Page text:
“No taxation without representation” was a slogan taken up and popularized by this nation’s Founders, and this idea became an important animating principle of the American Revolution. But this was also an era where landowners had the primary responsibilities in civic life; theirs was the land that was taxed and so theirs too should be the rights to vote and be represented. Thus went the logic. But the question that faces us now, nearly two and a half centuries later, is the flip side of the Revolutionary slogan: To what extent should there be representation without taxation?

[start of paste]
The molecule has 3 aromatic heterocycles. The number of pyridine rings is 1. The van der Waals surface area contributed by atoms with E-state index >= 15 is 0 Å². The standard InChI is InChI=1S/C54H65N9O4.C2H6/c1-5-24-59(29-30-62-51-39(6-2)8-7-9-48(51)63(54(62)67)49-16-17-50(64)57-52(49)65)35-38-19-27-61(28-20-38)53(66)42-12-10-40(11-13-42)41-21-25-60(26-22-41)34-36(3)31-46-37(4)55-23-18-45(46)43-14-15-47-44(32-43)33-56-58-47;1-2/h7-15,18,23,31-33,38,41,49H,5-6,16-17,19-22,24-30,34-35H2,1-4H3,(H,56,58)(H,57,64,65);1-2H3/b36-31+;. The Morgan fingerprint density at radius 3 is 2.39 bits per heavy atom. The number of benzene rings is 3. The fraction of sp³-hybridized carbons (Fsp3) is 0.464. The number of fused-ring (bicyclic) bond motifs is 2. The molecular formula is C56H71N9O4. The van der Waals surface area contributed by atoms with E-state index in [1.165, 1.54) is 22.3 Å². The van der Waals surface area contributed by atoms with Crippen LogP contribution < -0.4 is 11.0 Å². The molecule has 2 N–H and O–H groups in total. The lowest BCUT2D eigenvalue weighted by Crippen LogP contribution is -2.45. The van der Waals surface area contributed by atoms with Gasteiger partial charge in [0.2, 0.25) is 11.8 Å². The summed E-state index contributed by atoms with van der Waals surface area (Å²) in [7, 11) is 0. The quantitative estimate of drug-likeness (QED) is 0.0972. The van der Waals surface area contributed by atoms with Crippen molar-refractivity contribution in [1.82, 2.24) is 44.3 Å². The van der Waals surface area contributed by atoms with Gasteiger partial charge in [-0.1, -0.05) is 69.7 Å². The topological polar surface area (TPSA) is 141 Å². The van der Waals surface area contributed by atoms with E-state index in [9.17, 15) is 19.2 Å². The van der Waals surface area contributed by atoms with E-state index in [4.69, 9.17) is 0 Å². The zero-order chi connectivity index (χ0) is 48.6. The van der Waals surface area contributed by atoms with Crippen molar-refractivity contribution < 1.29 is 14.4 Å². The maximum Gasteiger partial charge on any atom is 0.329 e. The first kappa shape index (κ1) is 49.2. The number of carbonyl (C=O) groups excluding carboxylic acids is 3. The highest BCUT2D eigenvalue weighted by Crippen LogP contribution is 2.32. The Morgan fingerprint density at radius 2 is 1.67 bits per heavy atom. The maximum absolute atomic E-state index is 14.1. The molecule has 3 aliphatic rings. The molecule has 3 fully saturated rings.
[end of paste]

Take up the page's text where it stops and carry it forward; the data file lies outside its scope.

Check out the rest of this week’s commentary, “The Dignity of Paying.”